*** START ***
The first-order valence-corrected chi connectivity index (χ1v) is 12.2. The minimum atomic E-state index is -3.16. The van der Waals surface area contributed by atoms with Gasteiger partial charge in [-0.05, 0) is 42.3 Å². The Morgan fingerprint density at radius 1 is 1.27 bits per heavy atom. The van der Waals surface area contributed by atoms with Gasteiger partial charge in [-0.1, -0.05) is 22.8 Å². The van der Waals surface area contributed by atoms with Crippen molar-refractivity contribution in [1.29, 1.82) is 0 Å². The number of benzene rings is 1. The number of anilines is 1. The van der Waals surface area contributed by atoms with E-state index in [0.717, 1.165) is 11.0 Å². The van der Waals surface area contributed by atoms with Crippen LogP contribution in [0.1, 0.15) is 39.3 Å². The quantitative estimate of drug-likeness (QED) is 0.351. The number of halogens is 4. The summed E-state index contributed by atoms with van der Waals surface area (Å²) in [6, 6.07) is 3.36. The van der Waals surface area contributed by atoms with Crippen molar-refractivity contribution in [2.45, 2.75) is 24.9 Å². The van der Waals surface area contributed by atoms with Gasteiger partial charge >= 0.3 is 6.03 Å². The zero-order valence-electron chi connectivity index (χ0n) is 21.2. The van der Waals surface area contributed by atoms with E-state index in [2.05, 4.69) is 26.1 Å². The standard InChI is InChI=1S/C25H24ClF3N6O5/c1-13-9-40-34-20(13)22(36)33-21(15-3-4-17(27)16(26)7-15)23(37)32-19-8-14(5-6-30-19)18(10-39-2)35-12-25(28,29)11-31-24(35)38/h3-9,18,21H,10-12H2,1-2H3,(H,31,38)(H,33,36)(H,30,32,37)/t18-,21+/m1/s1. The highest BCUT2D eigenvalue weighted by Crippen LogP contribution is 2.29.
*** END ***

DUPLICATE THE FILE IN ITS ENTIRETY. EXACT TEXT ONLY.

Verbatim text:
The first-order valence-corrected chi connectivity index (χ1v) is 12.2. The minimum atomic E-state index is -3.16. The van der Waals surface area contributed by atoms with Gasteiger partial charge in [-0.05, 0) is 42.3 Å². The Morgan fingerprint density at radius 1 is 1.27 bits per heavy atom. The van der Waals surface area contributed by atoms with Gasteiger partial charge in [-0.1, -0.05) is 22.8 Å². The van der Waals surface area contributed by atoms with Crippen molar-refractivity contribution in [1.29, 1.82) is 0 Å². The number of benzene rings is 1. The number of anilines is 1. The van der Waals surface area contributed by atoms with E-state index in [0.717, 1.165) is 11.0 Å². The van der Waals surface area contributed by atoms with Crippen LogP contribution in [0.1, 0.15) is 39.3 Å². The quantitative estimate of drug-likeness (QED) is 0.351. The number of halogens is 4. The summed E-state index contributed by atoms with van der Waals surface area (Å²) in [6, 6.07) is 3.36. The van der Waals surface area contributed by atoms with Crippen molar-refractivity contribution in [2.45, 2.75) is 24.9 Å². The van der Waals surface area contributed by atoms with Gasteiger partial charge >= 0.3 is 6.03 Å². The zero-order valence-electron chi connectivity index (χ0n) is 21.2. The van der Waals surface area contributed by atoms with E-state index in [2.05, 4.69) is 26.1 Å². The standard InChI is InChI=1S/C25H24ClF3N6O5/c1-13-9-40-34-20(13)22(36)33-21(15-3-4-17(27)16(26)7-15)23(37)32-19-8-14(5-6-30-19)18(10-39-2)35-12-25(28,29)11-31-24(35)38/h3-9,18,21H,10-12H2,1-2H3,(H,31,38)(H,33,36)(H,30,32,37)/t18-,21+/m1/s1. The highest BCUT2D eigenvalue weighted by Crippen LogP contribution is 2.29.